Two significant viral diseases we see are caused by a virus in the Parvovirus genus — canine parvovirus (CPV) in dogs, and feline panleukopenia virus (FPV) in cats. Although CPV has been shown to infect and cause disease in both felines and canines, FPV has only been shown to affect felines. However, both forms of this virus can be very serious in puppies and kittens, and often requires hospitalization at a 24-hour facility if a true infection develops.
While parvovirus can be very persistent in the environment, which increases the risk of your pet contracting it, vaccination has been shown to be highly effective.
How Does Parvovirus Work?
Both CPV and FPV are viruses, which spread by replicating in cells of the host body (your pet). These viruses attack rapidly dividing cells in areas like the bone marrow and the cells that line the intestinal tract. That’s why the major clinical signs we see in a parvo infection are related to GI symptoms such as vomiting and diarrhea, along with low white blood cell counts.
Following infection in a susceptible pet, CPV and FPV are shed from GI tract, which means fecal material can spread this disease to other animals. Shedding can occur even before clinical signs appear in the infected animal.
Is My Pet at Risk?
Unvaccinated puppies and kittens have the highest risk for their respective parvoviruses. Puppies and kittens are initially protected if their mother had been properly vaccinated. Antibodies to parvovirus and other diseases as passed to the puppies and kittens in their mothers’ milk, though this protection wanes overtime, which is why it’s important to bolster your pet’s immune system with a vaccination.
Note that certain dog breeds are considered to be at higher risk for parvo. These include Rottweilers, Pitbulls, Doberman Pinscher, Springer Spaniels, and German Shepherds.
What Are Parvo Symptoms?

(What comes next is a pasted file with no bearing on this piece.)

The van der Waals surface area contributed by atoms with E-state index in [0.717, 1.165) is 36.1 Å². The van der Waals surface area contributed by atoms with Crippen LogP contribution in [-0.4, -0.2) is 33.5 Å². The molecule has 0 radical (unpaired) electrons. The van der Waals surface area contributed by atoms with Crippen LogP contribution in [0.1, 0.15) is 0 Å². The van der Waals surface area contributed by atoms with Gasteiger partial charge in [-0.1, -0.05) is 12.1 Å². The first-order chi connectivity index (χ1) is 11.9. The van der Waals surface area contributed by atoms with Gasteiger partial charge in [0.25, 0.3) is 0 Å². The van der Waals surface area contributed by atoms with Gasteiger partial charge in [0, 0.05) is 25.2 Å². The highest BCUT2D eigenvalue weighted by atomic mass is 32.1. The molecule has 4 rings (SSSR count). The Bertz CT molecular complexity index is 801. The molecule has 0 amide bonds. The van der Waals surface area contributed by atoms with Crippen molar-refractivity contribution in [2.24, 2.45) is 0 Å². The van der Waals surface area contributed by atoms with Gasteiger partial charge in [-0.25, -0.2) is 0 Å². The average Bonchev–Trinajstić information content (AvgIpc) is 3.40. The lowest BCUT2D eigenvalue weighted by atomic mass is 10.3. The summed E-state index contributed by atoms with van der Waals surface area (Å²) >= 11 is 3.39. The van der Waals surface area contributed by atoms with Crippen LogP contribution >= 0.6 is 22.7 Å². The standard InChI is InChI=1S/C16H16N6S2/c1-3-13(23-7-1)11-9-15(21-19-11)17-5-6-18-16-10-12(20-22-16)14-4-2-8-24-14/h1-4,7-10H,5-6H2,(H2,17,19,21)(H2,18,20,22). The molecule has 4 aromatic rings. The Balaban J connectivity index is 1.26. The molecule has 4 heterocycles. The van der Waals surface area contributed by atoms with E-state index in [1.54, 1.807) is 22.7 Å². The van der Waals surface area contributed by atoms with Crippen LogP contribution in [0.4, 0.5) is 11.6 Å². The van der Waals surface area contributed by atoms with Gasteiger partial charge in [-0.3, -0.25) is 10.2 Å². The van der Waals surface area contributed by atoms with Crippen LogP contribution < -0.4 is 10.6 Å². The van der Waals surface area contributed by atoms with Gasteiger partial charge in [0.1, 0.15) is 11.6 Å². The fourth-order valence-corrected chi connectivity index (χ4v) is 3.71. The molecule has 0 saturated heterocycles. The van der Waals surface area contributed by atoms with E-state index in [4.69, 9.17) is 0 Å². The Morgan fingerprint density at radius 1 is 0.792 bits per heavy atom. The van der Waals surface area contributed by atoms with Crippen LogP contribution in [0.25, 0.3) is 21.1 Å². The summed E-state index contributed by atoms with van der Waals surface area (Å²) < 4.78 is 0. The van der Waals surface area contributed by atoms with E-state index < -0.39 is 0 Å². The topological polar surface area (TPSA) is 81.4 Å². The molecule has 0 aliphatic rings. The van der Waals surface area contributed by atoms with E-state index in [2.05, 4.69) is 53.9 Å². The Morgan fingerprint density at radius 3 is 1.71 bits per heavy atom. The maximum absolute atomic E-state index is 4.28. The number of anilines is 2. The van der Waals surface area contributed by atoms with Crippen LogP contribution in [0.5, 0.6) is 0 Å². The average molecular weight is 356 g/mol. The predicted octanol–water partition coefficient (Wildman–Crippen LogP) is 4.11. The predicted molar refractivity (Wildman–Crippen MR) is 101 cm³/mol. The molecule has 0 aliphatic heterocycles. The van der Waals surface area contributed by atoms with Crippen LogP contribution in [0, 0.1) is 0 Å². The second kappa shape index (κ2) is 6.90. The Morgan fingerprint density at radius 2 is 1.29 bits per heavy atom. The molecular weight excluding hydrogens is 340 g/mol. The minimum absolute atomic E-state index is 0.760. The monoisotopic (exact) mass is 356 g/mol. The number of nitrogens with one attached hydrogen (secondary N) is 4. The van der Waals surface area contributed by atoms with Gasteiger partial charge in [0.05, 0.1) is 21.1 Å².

Early clinical signs in both canines and felines include fever, depression, and a loss of appetite. As the disease progresses, your pet may have diarrhea and vomiting; the diarrhea may eventually turn bloody.
Regardless of the cause, loss of appetite, uncontrolled vomiting, diarrhea and/or bloody diarrhea (hematochezia) would all be grounds to have your puppy or kitten evaluated by a veterinarian. Blood work can show a low white blood cell count (leukopenia) in dogs and cats. If parvovirus is suspected in a dog or cat, your veterinarian will recommend a fecal test for the parvovirus.
How is Parvovirus Treated in Dogs and Cats?
There is no specific antiviral treatment for parvovirus; treatment focuses on supportive care to afford the patient time to fight off the viral infection.
Because the pet is losing hydration from the vomiting and diarrhea and is often not eating, fluid therapy is a very important part of treating a puppy or kitten with parvovirus. It can also help provide electrolytes and sugar (dextrose) to the patient. Your vet may also prescribe anti-vomiting medications (antiemetics) to help treat vomiting and nausea.
Your vet may also prescribe antibiotics to prevent secondary bacterial infections from taking hold while the patient is in a weakened state from the virus.
Given the intensity of treatment required in many patients, referral to a 24-hour facility is often recommended. Prognosis is often dependent on the level of treatment provided. Studies have shown a survival rate of ~10% in untreated puppies and >90% in those that received intensive treatment — so timely treatment is essential.
Can I Prevent Parvovirus?
Proper vaccination of puppies and kittens is the key to preventing these diseases. The core vaccination recommendations for both puppies and kittens include vaccines against canine parvovirus and the feline panleukopenia virus (also called feline distemper).
Puppies and kittens are given several vaccinations from around 6-16 weeks of age. The vaccination happens in steps to ensure at least one of the vaccinations forms a “memory” of the virus in your pet’s maturing immune system, which will help prevent infection in the long run.
A note on vaccination…
In an environment like New York City, it’s recommended to keep your new puppy or kitten indoors until they are fully vaccinated. We recommend that puppies avoid areas where dogs congregate, like dog parks, until they are fully vaccinated. In shelter and breeding facility situations, proper environmental decontamination is essential (but difficult) following a parvovirus outbreak.